5. 5. Overview of Census 2011The State of Madhya Pradesh came into existence on 1st November, 1956 by way of consolidationof three states of Madhya Bharat, Vindhya Pradesh and Bhopal; the Sironj region of Rajasthan(sub-division in Vidisha District) and Mahakoshal area which was earlier included in CentralProvince (CP & Berar). After reorganization of the state, first census was conducted in the year1961. Census 2011 is the sixth census of the state in this continuous series.1.3 METHODOLOGYThe Census of India is conducted once in a decade, following an extended de facto canvassermethod. Under this approach, data is collected from every individual by visiting the householdand canvassing the questionnaire all over the country, over a period of three weeks. The countis then updated to the reference date and time by conducting a Revisional Round. In theRevisional Round, changes in the entries that arise on account of births, deaths and migrationbetween the time of the enumerator’s visit and the reference date/time are noted down andthe record is updated.In Census 2011, for Madhya Pradesh the first phase of House listing Operations or HousingCensus was completed between 7th May to 22nd June 2010. The second phase of canvassingquestionnaire for Population Enumeration was conducted from 9th to 28th of February 2011.Enumeration of the houseless population was done on the night of 28th February. RevisionalRound was then conducted from 1st to 5th March 2011 and the count updated to the ReferenceMoment of 00:00 hours of 1st March 2011.1.4 ORGANISING THE CENSUSIn India, the population census is a Union subject (Article 246) and is listed at serial number 69 ofthe seventh schedule of the constitution. The Census Act 1948 forms the legal basis for conductof census in independent India. Although the Census Act is an instrument of Central legislation,in the scheme of its execution, state hierarchy is setup at all levels by State Governments forthe purpose of carrying out census. The Census Organisation under the Union Home Ministryhas been functioning on permanent footing ever since 1961 and provides a vital continuity toconceive, plan and implement the programme of census taking in country. The Organisationheaded by the Registrar General and Census Commissioner, India has field offices in thirty threeStates and Union territories. These are permanent Directorates headed by the Directors of CensusOperations, who are mainly responsible for the conduct of census in their respective jurisdiction.The states appoint State Co-ordinators for furthering co-ordination between the Directorate,Government of India and the State Government. Deputy Commissioners under the guidance ofDivisional Commissioners function as Divisional Census Officers at the Division level in MadhyaPradesh. District Collectors as Principal Census Officers are responsible for the census workin their respective districts. Municipal Commissioners are also Principal Census Officers forcensus work in municipal corporation areas, although the overall responsibility for a districtrests with the Collector. They are assisted by District Census Officers and City Census Officersrespectively. In addition, every Tahsildar in Tahsil and Chief Municipal Officer in a municipalbody are designated as Charge Officers for their jurisdictional areas which are called CensusCharges. In addition to civilian areas, the second phase of Population Enumeration wasconducted simultaneously in military and para-military areas along-with other sensitive areas,which are designated as Special Charges for Census Operations. Each Special Charge is headedby a Special Charge Officer for census operations.A Charge is further divided into Enumeration Blocks which are areas with 125 to 150 families PROVISIONAL POPLUATION TOTALS 5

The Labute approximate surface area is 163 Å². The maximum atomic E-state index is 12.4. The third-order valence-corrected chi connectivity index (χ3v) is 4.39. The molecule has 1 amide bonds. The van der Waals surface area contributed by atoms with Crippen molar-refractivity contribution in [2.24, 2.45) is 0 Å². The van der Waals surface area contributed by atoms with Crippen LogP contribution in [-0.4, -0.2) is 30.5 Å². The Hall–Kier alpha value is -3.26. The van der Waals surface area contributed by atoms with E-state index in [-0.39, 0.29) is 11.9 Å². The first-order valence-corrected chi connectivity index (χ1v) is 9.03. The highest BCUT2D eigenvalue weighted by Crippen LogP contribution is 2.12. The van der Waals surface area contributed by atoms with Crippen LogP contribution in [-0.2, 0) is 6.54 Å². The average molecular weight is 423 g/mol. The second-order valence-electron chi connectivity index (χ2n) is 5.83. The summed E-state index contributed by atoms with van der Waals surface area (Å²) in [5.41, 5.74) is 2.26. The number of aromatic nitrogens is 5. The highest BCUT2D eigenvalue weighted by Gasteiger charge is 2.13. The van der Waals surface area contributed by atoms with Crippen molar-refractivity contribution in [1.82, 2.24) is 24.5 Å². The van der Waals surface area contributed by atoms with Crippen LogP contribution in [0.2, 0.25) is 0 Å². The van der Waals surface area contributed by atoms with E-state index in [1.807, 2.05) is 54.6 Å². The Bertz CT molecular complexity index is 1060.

6. 6. and population of up to 800. Each enumeration block is allotted to an enumerator and a supervisor looks after a Supervisory Circle comprising of five or six enumeration blocks. Census 2011 was successfully conducted in the state with the help of about 1.5 lac enumerators and supervisors. HIERARCHY OF CENSUS FUNCTIONARIES IN INDIA Registrar General & Census Commissioner, India Directors of Census Operations, State/UT District Magistrates/Collectors/ Commissioners of Municipal Prinicipal Census Officers Corporations Charge Officers Tahsildars/Mamlatdars Enumerators/Supervisors State Co-ordinators 1.5 ADMINISTRATIVE UNITS At the time of creation, there were 43 districts in the state of Madhya Pradesh. But during the inter census period of 1971-81, two more districts, Rajnandgaon out of Durg and Bhopal out of Sehore were created. Thus, there were 45 districts in the state until 1991 census. In May- July’98, as a result of bifurcation and trifurcation of some of the districts, 16 more districts came into existence and thus the number of districts in the state rose to 61. On 1st November, 2000 (precisely in the mid-night of 31st October) the new state of Chhattisgarh was carved out of Madhya Pradesh with an area of 135,191 Sq. Km. and 16 districts. After the Census of 2001, a new Division ‘Shahdol’ comprising of four districts namely Shahdol, Umaria, Anuppur and Dindori was carved out of Rewa and Jabalpur Divisions. The Hoshangabad Division has been renamed as Narmadapuram Division and Betul district included in Narmadapuram division from Bhopal division due to its geographical contiguity. During the decade five new districts were created in the state namely; Ashoknagar from Guna district, Anuppur from Shahdol district, Singrauli from Sidhi district, Burhanpur from Khargone district and Alirajpur from Jhabua district. For Census 2011, the number of tahsils has increased to 342 from 259 in census 2001, an increase of 83 new tahsils during the decade. There have been a few changes in the numbers of villages and towns during the decade. The comparative position of various administrative units in the state in 2001 and 2011 censuses is as given below:-6